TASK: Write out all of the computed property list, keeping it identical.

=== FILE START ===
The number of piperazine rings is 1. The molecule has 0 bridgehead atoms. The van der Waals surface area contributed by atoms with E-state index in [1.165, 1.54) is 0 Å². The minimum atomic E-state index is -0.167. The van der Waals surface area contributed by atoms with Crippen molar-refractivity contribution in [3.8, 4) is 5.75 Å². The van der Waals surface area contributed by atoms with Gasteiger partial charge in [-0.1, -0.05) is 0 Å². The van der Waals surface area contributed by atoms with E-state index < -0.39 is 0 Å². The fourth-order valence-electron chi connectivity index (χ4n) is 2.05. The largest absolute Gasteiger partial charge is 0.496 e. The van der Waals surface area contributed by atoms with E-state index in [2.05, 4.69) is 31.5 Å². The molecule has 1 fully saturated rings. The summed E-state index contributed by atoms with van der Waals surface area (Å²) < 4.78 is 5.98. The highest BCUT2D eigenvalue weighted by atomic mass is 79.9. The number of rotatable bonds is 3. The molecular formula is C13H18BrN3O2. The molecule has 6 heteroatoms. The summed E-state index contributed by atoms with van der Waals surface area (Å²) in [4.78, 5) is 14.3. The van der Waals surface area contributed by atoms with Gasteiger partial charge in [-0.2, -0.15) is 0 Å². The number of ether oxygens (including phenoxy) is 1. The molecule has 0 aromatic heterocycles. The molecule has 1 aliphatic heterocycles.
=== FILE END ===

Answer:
The number of piperazine rings is 1. The molecule has 0 bridgehead atoms. The van der Waals surface area contributed by atoms with E-state index in [1.165, 1.54) is 0 Å². The minimum atomic E-state index is -0.167. The van der Waals surface area contributed by atoms with Crippen molar-refractivity contribution in [3.8, 4) is 5.75 Å². The van der Waals surface area contributed by atoms with Gasteiger partial charge in [-0.1, -0.05) is 0 Å². The van der Waals surface area contributed by atoms with E-state index < -0.39 is 0 Å². The fourth-order valence-electron chi connectivity index (χ4n) is 2.05. The largest absolute Gasteiger partial charge is 0.496 e. The van der Waals surface area contributed by atoms with E-state index in [2.05, 4.69) is 31.5 Å². The molecule has 1 fully saturated rings. The summed E-state index contributed by atoms with van der Waals surface area (Å²) < 4.78 is 5.98. The highest BCUT2D eigenvalue weighted by atomic mass is 79.9. The number of rotatable bonds is 3. The molecular formula is C13H18BrN3O2. The molecule has 6 heteroatoms. The summed E-state index contributed by atoms with van der Waals surface area (Å²) in [4.78, 5) is 14.3. The van der Waals surface area contributed by atoms with Gasteiger partial charge in [-0.2, -0.15) is 0 Å². The number of ether oxygens (including phenoxy) is 1. The molecule has 0 aromatic heterocycles. The molecule has 1 aliphatic heterocycles.